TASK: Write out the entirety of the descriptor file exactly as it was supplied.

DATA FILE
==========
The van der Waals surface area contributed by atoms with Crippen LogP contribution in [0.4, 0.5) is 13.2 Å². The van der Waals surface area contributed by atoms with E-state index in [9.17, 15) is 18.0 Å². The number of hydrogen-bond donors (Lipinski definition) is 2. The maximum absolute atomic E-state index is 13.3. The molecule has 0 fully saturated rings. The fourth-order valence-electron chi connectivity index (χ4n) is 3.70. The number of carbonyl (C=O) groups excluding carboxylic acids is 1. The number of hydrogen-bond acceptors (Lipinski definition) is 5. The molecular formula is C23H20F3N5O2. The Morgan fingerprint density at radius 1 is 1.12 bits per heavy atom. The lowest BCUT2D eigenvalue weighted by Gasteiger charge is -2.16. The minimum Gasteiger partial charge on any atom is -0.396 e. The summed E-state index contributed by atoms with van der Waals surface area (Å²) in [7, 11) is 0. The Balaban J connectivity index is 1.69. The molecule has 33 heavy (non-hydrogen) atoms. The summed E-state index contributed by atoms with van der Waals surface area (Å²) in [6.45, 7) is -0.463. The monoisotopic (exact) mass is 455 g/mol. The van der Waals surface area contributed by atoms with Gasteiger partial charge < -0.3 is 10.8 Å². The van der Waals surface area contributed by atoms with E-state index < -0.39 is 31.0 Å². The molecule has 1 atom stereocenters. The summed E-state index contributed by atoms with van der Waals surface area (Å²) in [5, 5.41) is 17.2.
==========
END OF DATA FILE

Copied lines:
The van der Waals surface area contributed by atoms with Crippen LogP contribution in [0.4, 0.5) is 13.2 Å². The van der Waals surface area contributed by atoms with E-state index in [9.17, 15) is 18.0 Å². The number of hydrogen-bond donors (Lipinski definition) is 2. The maximum absolute atomic E-state index is 13.3. The molecule has 0 fully saturated rings. The fourth-order valence-electron chi connectivity index (χ4n) is 3.70. The number of carbonyl (C=O) groups excluding carboxylic acids is 1. The number of hydrogen-bond acceptors (Lipinski definition) is 5. The molecular formula is C23H20F3N5O2. The Morgan fingerprint density at radius 1 is 1.12 bits per heavy atom. The lowest BCUT2D eigenvalue weighted by Gasteiger charge is -2.16. The minimum Gasteiger partial charge on any atom is -0.396 e. The summed E-state index contributed by atoms with van der Waals surface area (Å²) in [7, 11) is 0. The Balaban J connectivity index is 1.69. The molecule has 33 heavy (non-hydrogen) atoms. The summed E-state index contributed by atoms with van der Waals surface area (Å²) in [6.45, 7) is -0.463. The monoisotopic (exact) mass is 455 g/mol. The van der Waals surface area contributed by atoms with Gasteiger partial charge < -0.3 is 10.8 Å². The van der Waals surface area contributed by atoms with E-state index < -0.39 is 31.0 Å². The molecule has 1 atom stereocenters. The summed E-state index contributed by atoms with van der Waals surface area (Å²) in [5, 5.41) is 17.2.